If you’re looking for some content to share with your audience, hashtags can help.
Check the ones you use a lot and see what other content comes up.
If it’s the kind of thing your audience is interested in, share it to your page.
The hashtags you and the shared content use could prompt people to click – then they’ll see the content you created with that hashtag in it!
Who sees your posts with hashtags?
We can’t talk about Facebook and not talk about privacy.
We’re all aware that we need to be vigilant about who sees what in our Facebook lives.
So, who can see the content you post with hashtags?
A lot depends on where you publish the post. For example:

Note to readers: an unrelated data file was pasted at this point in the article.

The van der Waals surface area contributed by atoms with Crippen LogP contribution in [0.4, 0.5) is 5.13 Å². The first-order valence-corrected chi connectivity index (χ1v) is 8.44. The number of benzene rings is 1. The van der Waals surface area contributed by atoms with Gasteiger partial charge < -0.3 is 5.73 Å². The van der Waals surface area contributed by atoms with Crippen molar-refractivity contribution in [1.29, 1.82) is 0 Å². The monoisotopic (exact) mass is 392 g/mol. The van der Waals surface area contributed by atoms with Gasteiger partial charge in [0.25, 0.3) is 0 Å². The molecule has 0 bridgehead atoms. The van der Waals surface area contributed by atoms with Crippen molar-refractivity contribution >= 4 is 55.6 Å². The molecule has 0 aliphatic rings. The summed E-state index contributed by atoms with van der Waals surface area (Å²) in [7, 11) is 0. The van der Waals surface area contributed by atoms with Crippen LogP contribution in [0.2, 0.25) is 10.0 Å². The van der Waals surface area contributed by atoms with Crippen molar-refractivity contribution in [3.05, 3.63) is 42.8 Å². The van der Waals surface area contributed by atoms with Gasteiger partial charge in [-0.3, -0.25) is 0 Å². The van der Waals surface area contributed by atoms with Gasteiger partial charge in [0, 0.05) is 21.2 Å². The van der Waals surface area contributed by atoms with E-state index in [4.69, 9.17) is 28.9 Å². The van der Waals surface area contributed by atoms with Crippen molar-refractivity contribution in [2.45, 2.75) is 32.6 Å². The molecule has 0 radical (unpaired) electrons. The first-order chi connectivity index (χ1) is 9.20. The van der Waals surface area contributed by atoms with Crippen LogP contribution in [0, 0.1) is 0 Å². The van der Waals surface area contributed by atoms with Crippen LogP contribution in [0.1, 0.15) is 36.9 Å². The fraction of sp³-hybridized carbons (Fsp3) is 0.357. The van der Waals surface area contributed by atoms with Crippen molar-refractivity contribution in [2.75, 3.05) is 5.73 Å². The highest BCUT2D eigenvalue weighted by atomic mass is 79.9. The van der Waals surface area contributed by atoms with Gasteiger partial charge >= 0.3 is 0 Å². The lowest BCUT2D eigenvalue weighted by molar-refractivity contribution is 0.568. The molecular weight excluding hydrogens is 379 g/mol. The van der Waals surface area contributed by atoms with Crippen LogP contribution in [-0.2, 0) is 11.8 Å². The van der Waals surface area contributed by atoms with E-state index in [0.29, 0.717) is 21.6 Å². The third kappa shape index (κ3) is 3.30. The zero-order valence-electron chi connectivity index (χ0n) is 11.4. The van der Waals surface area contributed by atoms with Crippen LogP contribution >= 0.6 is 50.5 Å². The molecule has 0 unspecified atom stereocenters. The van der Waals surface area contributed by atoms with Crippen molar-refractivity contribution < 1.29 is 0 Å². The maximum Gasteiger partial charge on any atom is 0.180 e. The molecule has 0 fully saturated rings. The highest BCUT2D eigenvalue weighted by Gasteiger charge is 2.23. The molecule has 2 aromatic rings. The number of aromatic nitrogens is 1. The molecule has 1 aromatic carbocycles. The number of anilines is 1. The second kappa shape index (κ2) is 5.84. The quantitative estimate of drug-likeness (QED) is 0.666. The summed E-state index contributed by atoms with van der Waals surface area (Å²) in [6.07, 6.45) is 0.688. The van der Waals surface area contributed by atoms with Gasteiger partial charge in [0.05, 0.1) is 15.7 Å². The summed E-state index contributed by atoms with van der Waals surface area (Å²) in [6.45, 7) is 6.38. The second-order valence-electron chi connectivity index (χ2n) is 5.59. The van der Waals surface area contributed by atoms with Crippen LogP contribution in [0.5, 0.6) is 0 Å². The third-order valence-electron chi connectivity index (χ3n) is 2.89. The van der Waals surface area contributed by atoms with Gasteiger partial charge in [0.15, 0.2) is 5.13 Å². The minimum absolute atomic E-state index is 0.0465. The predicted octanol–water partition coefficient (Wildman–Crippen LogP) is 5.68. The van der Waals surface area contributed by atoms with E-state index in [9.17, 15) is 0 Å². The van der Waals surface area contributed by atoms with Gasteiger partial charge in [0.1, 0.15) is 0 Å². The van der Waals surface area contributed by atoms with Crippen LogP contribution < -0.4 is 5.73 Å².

- Hashtag in a post on private personal feed – only the people you allow to see your updates (e.g. friends or specific friends).
- Hashtag in a post in a private group – only the people inside the group.
- Hashtag in a post on a public Page – anyone.
Anytime you want to check the status of a post, click the little icon beside the time stamp.
A globe means ‘public’ while the little group of people means ‘friends’.
Using Facebook hashtags
Using Facebook hashtags is a smart thing to do.
FB’s former reluctance to make them work well seems to have changed.
So, like with Instagram, they are another opportunity to get your content seen.
Remember to test and see which hashtags work best in which posts. Then refine your strategy for the best results.
If you use other social platforms, be sure to check our complete guide on how to use hashtags.
Let us know in a comment: Have you used hashtags in Facebook posts? What were your results?
The post How to Use Facebook Hashtags to Boost Your Page Reach appeared first on Louise Myers Visual Social Media.